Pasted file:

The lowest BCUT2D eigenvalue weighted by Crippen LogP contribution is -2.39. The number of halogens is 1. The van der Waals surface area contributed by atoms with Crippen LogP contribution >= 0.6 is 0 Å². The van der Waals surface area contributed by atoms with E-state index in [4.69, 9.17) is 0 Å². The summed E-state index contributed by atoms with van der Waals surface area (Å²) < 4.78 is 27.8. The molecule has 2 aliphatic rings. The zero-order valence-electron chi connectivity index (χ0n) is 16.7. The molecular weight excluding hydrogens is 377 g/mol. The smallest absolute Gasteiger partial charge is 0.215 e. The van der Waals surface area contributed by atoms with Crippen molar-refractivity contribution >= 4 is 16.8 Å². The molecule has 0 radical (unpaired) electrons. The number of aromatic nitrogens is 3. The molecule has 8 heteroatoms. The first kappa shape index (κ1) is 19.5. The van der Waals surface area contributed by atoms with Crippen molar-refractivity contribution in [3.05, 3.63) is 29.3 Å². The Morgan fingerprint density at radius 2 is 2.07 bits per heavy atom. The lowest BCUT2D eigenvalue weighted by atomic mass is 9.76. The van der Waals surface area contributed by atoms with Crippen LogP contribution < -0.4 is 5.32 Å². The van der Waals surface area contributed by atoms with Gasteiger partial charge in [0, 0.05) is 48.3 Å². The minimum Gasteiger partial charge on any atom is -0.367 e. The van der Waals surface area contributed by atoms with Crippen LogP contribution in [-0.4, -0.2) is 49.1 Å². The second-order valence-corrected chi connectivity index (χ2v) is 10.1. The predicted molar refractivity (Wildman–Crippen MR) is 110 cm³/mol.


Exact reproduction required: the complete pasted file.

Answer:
The lowest BCUT2D eigenvalue weighted by Crippen LogP contribution is -2.39. The number of halogens is 1. The van der Waals surface area contributed by atoms with Crippen LogP contribution >= 0.6 is 0 Å². The van der Waals surface area contributed by atoms with E-state index in [4.69, 9.17) is 0 Å². The summed E-state index contributed by atoms with van der Waals surface area (Å²) < 4.78 is 27.8. The molecule has 2 aliphatic rings. The zero-order valence-electron chi connectivity index (χ0n) is 16.7. The molecular weight excluding hydrogens is 377 g/mol. The smallest absolute Gasteiger partial charge is 0.215 e. The van der Waals surface area contributed by atoms with Crippen molar-refractivity contribution >= 4 is 16.8 Å². The molecule has 0 radical (unpaired) electrons. The number of aromatic nitrogens is 3. The molecule has 8 heteroatoms. The first kappa shape index (κ1) is 19.5. The van der Waals surface area contributed by atoms with Crippen molar-refractivity contribution in [3.05, 3.63) is 29.3 Å². The Morgan fingerprint density at radius 2 is 2.07 bits per heavy atom. The lowest BCUT2D eigenvalue weighted by atomic mass is 9.76. The van der Waals surface area contributed by atoms with Crippen LogP contribution < -0.4 is 5.32 Å². The van der Waals surface area contributed by atoms with Gasteiger partial charge in [0, 0.05) is 48.3 Å². The minimum Gasteiger partial charge on any atom is -0.367 e. The van der Waals surface area contributed by atoms with Crippen LogP contribution in [-0.4, -0.2) is 49.1 Å². The second-order valence-corrected chi connectivity index (χ2v) is 10.1. The predicted molar refractivity (Wildman–Crippen MR) is 110 cm³/mol.